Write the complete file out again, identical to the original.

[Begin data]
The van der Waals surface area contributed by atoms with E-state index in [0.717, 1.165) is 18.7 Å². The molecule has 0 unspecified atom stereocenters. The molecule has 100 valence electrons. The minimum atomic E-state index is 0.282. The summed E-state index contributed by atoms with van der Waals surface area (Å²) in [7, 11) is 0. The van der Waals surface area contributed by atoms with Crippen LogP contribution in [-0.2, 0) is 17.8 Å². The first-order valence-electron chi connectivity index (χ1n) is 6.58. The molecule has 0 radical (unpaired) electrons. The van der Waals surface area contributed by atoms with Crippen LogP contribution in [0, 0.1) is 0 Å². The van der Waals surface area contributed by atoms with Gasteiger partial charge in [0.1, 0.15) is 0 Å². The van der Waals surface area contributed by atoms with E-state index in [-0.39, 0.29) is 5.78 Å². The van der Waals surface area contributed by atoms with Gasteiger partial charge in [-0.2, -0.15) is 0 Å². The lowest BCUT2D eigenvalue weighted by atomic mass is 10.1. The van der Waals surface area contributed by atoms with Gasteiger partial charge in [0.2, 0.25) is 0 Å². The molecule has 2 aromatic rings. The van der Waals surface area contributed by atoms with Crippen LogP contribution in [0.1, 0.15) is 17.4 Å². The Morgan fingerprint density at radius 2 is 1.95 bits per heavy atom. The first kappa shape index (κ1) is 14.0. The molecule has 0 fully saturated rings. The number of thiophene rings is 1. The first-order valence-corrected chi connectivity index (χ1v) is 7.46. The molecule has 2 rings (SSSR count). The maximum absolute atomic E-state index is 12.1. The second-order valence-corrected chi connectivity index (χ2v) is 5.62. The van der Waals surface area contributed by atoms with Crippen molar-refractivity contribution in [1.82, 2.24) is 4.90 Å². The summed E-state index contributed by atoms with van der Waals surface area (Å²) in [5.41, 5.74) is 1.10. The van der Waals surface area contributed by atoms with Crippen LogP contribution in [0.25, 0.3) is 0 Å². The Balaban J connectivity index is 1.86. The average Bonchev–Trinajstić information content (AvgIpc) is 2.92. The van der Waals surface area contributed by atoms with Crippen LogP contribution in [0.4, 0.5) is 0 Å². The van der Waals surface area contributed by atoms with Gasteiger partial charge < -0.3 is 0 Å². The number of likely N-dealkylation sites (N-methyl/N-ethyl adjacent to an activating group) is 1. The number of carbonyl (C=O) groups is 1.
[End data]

The van der Waals surface area contributed by atoms with E-state index in [0.717, 1.165) is 18.7 Å². The molecule has 0 unspecified atom stereocenters. The molecule has 100 valence electrons. The minimum atomic E-state index is 0.282. The summed E-state index contributed by atoms with van der Waals surface area (Å²) in [7, 11) is 0. The van der Waals surface area contributed by atoms with Crippen LogP contribution in [-0.2, 0) is 17.8 Å². The first-order valence-electron chi connectivity index (χ1n) is 6.58. The molecule has 0 radical (unpaired) electrons. The van der Waals surface area contributed by atoms with Crippen LogP contribution in [0, 0.1) is 0 Å². The van der Waals surface area contributed by atoms with Gasteiger partial charge in [0.1, 0.15) is 0 Å². The van der Waals surface area contributed by atoms with E-state index in [-0.39, 0.29) is 5.78 Å². The van der Waals surface area contributed by atoms with Gasteiger partial charge in [-0.2, -0.15) is 0 Å². The lowest BCUT2D eigenvalue weighted by atomic mass is 10.1. The van der Waals surface area contributed by atoms with Gasteiger partial charge in [0.2, 0.25) is 0 Å². The molecule has 2 aromatic rings. The van der Waals surface area contributed by atoms with Crippen LogP contribution in [0.1, 0.15) is 17.4 Å². The Morgan fingerprint density at radius 2 is 1.95 bits per heavy atom. The first kappa shape index (κ1) is 14.0. The molecule has 0 fully saturated rings. The number of thiophene rings is 1. The first-order valence-corrected chi connectivity index (χ1v) is 7.46. The molecule has 2 rings (SSSR count). The maximum absolute atomic E-state index is 12.1. The second-order valence-corrected chi connectivity index (χ2v) is 5.62. The van der Waals surface area contributed by atoms with Crippen molar-refractivity contribution in [1.82, 2.24) is 4.90 Å². The summed E-state index contributed by atoms with van der Waals surface area (Å²) in [5.41, 5.74) is 1.10. The van der Waals surface area contributed by atoms with Crippen LogP contribution in [0.25, 0.3) is 0 Å². The Balaban J connectivity index is 1.86. The average Bonchev–Trinajstić information content (AvgIpc) is 2.92. The van der Waals surface area contributed by atoms with Crippen LogP contribution in [0.4, 0.5) is 0 Å². The van der Waals surface area contributed by atoms with Gasteiger partial charge < -0.3 is 0 Å². The number of likely N-dealkylation sites (N-methyl/N-ethyl adjacent to an activating group) is 1. The number of carbonyl (C=O) groups is 1.